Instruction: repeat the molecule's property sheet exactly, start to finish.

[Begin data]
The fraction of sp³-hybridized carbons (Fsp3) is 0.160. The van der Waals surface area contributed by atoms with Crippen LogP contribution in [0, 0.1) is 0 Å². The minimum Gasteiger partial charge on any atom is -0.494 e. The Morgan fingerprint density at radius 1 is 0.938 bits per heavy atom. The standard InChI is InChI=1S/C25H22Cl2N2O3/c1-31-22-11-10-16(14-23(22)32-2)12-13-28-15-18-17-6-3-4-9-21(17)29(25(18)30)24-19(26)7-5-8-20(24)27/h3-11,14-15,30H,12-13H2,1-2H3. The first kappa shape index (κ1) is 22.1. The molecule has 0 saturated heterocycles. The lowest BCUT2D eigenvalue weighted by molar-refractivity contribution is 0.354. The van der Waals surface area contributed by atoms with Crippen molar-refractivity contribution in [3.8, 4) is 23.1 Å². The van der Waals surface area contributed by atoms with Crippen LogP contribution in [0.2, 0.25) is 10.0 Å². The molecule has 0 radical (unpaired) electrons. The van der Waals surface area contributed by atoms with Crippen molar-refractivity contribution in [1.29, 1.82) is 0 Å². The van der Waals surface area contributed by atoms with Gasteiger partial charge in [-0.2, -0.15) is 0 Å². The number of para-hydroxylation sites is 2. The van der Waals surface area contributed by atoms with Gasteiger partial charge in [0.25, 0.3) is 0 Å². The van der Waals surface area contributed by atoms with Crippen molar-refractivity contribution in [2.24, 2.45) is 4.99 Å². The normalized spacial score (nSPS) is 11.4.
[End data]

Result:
The fraction of sp³-hybridized carbons (Fsp3) is 0.160. The van der Waals surface area contributed by atoms with Crippen LogP contribution in [0, 0.1) is 0 Å². The minimum Gasteiger partial charge on any atom is -0.494 e. The Morgan fingerprint density at radius 1 is 0.938 bits per heavy atom. The standard InChI is InChI=1S/C25H22Cl2N2O3/c1-31-22-11-10-16(14-23(22)32-2)12-13-28-15-18-17-6-3-4-9-21(17)29(25(18)30)24-19(26)7-5-8-20(24)27/h3-11,14-15,30H,12-13H2,1-2H3. The first kappa shape index (κ1) is 22.1. The molecule has 0 saturated heterocycles. The lowest BCUT2D eigenvalue weighted by molar-refractivity contribution is 0.354. The van der Waals surface area contributed by atoms with Crippen molar-refractivity contribution in [3.8, 4) is 23.1 Å². The van der Waals surface area contributed by atoms with Crippen LogP contribution in [0.2, 0.25) is 10.0 Å². The molecule has 0 radical (unpaired) electrons. The van der Waals surface area contributed by atoms with Crippen molar-refractivity contribution in [1.29, 1.82) is 0 Å². The van der Waals surface area contributed by atoms with Gasteiger partial charge in [-0.2, -0.15) is 0 Å². The number of para-hydroxylation sites is 2. The van der Waals surface area contributed by atoms with Gasteiger partial charge in [0.25, 0.3) is 0 Å². The van der Waals surface area contributed by atoms with Crippen molar-refractivity contribution in [2.24, 2.45) is 4.99 Å². The normalized spacial score (nSPS) is 11.4.